Phil Ross's “Molecumersion” project shares some of the same issues as Bachelard—“Inhabited space transcends geometrical space.” Phil Ross seems to me less concerned with producing another form of accurate representation for effect (like Latoya Egwuekwe)—rather he is interested in creating an experiential effect on the participants by using the body as a conduit to actually sense the information. It seems that Debord and Ross are using the formless “flow” of data, the material form of place and the sensations of the body—together, to constitute an aggregate—a hybrid mapping experience.

Ritual is used this way in many cultures to reconfigure a participant's psychological state into a participatory cosmological system. We mentioned the Australian Aboriginal walkabouts earlier. The mapping enables something that the participant can experience not just conceptualize—almost like a script that is realized only through performance.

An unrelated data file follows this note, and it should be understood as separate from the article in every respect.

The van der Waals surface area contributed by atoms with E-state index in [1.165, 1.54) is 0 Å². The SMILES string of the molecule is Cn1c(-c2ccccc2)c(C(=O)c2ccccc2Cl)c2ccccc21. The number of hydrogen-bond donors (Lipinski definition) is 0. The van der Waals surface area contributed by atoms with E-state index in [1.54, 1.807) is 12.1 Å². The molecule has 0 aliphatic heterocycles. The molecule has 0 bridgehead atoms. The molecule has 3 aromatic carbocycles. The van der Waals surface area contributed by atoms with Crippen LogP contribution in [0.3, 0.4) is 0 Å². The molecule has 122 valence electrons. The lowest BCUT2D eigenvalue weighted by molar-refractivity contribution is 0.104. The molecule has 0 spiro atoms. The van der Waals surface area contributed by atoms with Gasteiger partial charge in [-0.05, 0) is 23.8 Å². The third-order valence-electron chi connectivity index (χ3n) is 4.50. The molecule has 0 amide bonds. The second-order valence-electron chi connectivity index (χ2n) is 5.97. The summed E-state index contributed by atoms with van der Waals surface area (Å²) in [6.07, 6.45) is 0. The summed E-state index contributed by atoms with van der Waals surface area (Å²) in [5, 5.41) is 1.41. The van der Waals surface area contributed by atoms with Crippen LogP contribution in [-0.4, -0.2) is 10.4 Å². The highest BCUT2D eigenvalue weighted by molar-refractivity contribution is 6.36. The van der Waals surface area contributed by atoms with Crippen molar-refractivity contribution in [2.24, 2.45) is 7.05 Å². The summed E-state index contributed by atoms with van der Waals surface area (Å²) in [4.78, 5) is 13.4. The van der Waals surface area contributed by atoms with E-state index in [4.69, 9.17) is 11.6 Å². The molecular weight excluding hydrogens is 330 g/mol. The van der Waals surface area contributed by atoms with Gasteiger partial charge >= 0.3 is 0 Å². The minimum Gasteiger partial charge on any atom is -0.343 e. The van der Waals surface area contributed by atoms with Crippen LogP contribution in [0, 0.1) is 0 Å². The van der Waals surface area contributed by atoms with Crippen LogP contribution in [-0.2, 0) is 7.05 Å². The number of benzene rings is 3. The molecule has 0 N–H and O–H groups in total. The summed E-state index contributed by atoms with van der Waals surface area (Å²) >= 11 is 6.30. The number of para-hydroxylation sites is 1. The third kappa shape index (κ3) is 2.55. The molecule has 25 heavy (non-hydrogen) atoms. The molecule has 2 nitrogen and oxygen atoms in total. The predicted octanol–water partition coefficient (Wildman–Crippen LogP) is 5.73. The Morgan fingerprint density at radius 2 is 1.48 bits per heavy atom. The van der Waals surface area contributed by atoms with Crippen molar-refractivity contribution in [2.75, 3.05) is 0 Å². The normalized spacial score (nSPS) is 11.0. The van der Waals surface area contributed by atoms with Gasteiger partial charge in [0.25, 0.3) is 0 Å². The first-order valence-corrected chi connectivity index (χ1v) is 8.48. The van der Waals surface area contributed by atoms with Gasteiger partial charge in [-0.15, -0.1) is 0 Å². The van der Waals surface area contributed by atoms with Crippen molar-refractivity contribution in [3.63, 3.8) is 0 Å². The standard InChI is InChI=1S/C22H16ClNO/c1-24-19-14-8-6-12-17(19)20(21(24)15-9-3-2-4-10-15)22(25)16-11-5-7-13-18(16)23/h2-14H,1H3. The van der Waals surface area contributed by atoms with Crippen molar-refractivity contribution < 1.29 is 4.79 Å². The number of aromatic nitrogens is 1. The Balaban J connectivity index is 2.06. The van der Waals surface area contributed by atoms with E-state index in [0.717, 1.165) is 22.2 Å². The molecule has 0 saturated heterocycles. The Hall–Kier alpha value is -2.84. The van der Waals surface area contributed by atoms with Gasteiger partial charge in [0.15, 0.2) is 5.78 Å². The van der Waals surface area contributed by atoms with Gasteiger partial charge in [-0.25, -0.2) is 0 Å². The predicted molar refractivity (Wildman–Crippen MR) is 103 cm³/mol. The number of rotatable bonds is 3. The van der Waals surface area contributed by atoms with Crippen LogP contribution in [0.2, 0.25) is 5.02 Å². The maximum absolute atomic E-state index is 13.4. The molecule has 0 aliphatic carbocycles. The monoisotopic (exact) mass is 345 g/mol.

Are we looking at a new “unitary cosmology” that has goals and motives similar to Debord's “unitary urbanism?” A unitary urbanism being the synthesis of art and technology constructed according to new values of life. Can a new “unitary cosmology” move beyond conceptualization and representation to a new synthesis of art and technology using experience?